Who Defines the Brand?

by Craig Johnson    February 20, 2013

Who defines the brand? The company or the customer? Well...it depends.

When it comes to defining a brand, the question of “Who defines the brand?” often arises.  The answer depends on from which direction you are looking at the question:

  • Do you want to know what your brand is today?
  • Or are you trying to define what you want it to be in the future?

If you are trying to decide what your brand is today, then your customers and other stakeholders (employees, industry experts, etc) will be the ones answering that question.  At Matchstic, we define a brand as your reputation.  Your reputation today lies outside of your control and in the hands of everyone around you whose collective views define it for you.

If you are trying to define what you want your brand to be in the future, that must come from within the leadership of an organization.  The leadership sets the vision and the brand must always fall in line with the vision of the future and ultimately the business plan.  That future brand (reputation) may take some time before it is actually realized, but that’s okay – Rome wasn’t built in a day.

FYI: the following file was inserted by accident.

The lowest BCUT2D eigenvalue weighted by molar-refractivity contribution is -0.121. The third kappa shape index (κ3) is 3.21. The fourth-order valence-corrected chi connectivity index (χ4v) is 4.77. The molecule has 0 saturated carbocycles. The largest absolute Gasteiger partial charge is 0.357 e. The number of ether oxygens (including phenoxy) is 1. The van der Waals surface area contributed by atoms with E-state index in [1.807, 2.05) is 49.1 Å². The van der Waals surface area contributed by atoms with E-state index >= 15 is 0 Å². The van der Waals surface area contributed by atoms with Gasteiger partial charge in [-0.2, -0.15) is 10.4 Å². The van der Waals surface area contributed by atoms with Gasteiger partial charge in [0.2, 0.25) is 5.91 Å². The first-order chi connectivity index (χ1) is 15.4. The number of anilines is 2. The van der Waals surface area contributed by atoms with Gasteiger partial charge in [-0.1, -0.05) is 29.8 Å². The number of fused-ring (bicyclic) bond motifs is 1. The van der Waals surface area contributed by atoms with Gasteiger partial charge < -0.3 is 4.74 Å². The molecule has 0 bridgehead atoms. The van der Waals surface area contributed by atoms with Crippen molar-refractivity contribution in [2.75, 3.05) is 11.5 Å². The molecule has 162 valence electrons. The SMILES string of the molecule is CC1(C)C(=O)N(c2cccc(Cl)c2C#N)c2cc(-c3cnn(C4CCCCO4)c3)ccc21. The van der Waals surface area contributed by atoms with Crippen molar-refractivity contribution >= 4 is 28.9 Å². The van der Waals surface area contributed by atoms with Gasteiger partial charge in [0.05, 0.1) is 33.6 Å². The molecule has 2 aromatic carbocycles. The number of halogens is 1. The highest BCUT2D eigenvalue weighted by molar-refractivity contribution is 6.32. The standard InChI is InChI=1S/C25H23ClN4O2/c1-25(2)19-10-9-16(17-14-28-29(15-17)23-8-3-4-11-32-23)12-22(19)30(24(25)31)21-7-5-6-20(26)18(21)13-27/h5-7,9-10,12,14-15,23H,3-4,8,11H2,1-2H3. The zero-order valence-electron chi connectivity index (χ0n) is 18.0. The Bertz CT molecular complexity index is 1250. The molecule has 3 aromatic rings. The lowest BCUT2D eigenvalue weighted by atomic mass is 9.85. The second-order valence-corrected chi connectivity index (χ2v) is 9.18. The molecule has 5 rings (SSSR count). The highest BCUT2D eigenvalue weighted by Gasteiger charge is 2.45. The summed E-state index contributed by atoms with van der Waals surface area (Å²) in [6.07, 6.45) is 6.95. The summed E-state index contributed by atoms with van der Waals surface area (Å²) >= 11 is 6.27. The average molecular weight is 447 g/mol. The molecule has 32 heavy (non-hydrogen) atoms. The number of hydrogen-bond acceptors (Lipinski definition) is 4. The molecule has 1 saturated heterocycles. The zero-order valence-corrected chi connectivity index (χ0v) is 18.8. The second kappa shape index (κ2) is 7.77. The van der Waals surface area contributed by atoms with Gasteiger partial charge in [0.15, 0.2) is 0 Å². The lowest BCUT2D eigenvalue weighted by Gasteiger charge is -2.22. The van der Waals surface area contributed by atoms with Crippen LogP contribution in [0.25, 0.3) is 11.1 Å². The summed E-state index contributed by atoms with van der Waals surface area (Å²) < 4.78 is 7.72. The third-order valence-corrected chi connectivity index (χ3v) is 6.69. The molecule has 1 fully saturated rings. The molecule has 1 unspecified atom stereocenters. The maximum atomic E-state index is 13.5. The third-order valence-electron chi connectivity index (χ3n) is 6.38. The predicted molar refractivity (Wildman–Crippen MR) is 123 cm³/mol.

I’ve often seen these two views get confused.  The CEO thinks “I know what my brand is today” and he whips out some over-processed mission statement that even he couldn’t remember if it wasn’t on a frame in his office.  And on the flipside I’ve witnessed organizations place too much weight on customer perceptions and allowed those external opinions to drive the company’s vision for the future of the brand.

Who you want to be in the future always should come from within, not from without.  The opposite is also true, what your reputation (brand) is today always comes from outside of you. Mixing the two views up will be detrimental to your brand.

2 thoughts on “Who Defines the Brand?”

  1. So many times when people talk about this, they only talk about one side of the coin. You did great talking about both. It’s equally important that a brand’s future isn’t dictated by perceptions and focus groups. Committees suck at being remarkable. Brilliant post, Craig!

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